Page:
First Blood (1982) – Film Review

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Director: Ted Kotcheff
Cast: Sylvester Stallone, Richard Crenna, Brian Dennehy
Certificate: 15

By Roger Crow

In theory, all John J Rambo needs at the start of classic action thriller First Blood is a big hug. If some kind soul had opened their arms and brought the poor guy in for a minute of back-patting, all of the ensuing chaos could have been avoided. There’s even a grieving widow at the start of the movie who could have made some of that pain go away. She’s about the only noticeable woman in Ted Kotcheff’s movie, an adaptation of the David Morrell 1972 page-turner which apparently features some notable diversions between page and screen.

But on second thoughts, would a good hug have erased all of those flashbacks triggered by the sight of a cut-throat razor in a police station? Possibly not. He definitely needs a good cry, that’s for sure. All that pent-up emotion. The poor guy is grieving for his lost mate, who we discover at the start of the film has been killed by the effects of Agent Orange. That makes Rambo the last of his team. We’re not quite sure what team until later in the movie, and by then it turns out Rambo (as we all know now) is a one-man army.

Back in 1982, First Blood, like Die Hard a few years later, was a template for countless action thrillers that followed. The rules are simple: one guy stripped of most things that could help him against enemy forces, whether it’s vengeful cops or Euro thieves with guns. Oh, and it helps if the guys are called John.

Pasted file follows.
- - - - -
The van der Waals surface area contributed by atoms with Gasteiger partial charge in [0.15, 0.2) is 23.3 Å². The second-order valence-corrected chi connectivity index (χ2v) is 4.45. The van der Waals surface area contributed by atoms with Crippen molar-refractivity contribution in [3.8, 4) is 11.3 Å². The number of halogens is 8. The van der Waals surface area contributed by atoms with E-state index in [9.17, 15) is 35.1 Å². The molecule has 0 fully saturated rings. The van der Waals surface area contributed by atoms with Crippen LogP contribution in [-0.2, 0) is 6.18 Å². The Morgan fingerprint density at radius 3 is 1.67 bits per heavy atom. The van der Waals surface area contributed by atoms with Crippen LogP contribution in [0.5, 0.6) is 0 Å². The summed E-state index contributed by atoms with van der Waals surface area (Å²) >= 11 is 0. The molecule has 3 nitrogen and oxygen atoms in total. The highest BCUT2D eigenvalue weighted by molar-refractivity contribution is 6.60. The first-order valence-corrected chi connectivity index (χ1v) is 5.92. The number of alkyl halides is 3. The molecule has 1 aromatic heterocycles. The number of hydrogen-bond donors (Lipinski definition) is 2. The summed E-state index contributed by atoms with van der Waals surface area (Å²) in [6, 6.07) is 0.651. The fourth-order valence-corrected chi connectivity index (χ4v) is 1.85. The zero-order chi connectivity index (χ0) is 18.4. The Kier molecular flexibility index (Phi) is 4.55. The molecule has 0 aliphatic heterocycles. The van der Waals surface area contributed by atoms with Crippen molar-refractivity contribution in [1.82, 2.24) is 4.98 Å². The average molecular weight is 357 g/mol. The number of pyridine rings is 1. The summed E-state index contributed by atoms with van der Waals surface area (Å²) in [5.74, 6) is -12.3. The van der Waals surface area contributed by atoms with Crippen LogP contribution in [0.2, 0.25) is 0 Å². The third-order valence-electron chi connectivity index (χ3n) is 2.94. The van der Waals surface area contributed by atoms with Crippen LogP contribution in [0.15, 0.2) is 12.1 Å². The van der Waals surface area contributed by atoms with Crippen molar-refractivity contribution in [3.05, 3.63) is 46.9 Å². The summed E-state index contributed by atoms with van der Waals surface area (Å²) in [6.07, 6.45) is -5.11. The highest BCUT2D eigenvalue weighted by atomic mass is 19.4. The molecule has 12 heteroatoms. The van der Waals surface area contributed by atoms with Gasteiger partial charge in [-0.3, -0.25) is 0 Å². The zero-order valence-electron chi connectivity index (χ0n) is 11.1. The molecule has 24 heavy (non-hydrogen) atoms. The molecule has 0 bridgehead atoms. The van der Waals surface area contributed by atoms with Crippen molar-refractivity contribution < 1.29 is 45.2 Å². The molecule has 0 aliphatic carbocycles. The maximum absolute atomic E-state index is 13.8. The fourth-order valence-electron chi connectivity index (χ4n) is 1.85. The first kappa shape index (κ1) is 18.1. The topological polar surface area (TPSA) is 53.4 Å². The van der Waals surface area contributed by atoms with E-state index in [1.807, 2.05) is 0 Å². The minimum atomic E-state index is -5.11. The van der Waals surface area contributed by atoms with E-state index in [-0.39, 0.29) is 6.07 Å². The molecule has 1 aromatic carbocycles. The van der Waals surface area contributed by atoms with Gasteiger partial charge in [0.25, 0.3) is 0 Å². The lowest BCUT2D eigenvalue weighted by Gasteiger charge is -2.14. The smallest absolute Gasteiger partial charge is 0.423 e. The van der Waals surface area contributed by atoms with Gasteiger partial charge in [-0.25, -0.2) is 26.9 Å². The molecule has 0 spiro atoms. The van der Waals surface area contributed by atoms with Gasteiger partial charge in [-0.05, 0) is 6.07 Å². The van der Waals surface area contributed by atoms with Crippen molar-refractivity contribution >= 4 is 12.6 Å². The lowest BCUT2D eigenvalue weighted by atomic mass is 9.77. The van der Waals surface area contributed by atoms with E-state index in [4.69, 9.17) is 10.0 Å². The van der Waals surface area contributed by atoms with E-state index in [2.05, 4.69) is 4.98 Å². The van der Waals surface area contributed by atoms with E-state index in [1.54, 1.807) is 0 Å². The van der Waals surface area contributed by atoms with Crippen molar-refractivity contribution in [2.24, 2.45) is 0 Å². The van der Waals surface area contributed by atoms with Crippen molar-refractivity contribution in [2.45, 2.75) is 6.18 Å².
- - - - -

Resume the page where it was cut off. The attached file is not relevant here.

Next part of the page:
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Sylvester Stallone has always been a better thesp than many give him credit for, and in the first few mins we’re treated to some of that pretty good acting, even if Vietnam veteran Rambo looks like he’s just stepped out of an LA hair salon. (Perfect hair was a recurring problem in other eighties movies, including Return of the Jedi, and Lethal Weapon 2).

Anyway, John’s peaceful wander through a Washington town (the British Columbia backdrops are stunning) does not go down well with local sheriff Will Teasle (the excellent Brian Dennehy). He’s not happy with Rambo’s look, and literally drives him out of town. That could have been that, but Rambo wants some food, and decides to pop back into town, much to the chagrin of Teasle.

Before long, John has been arrested for vagrancy, his huge knife is understandably taken off him, and he’s being hosed down so he can look nice for his court appearance. As you may have gathered, most of the police do not come off well in this movie. Only a fresh-faced David Caruso, years before NYPD Blue and CSI Miami, comes across as being empathetic. (The masculinity in First Blood is so toxic, it’s a wonder the cast weren’t wearing Hazmat suits).

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“Weekend warriors”

Which brings us to that dry shave with a cutthroat razor. That’s the trigger which forces Rambo into action as he’s reminded of being tortured by enemy forces. Before long, cops are being defenestrated with a pleasing stock sound of breaking glass; the sort Nick Lowe would approve of. And after grabbing his huge knife, Rambo, in his vest, is out of the station, onto the streets, and relieving an innocent biker of his ride. He’s smart Rambo, but not smart enough to grab a coat before he leads pursuing cops out of town and into the mountains. Either that or he prefers to make his own clothes with his mighty knife and an old tarpaulin (which must have been soaking/freezing/mouldy) and a bit of string.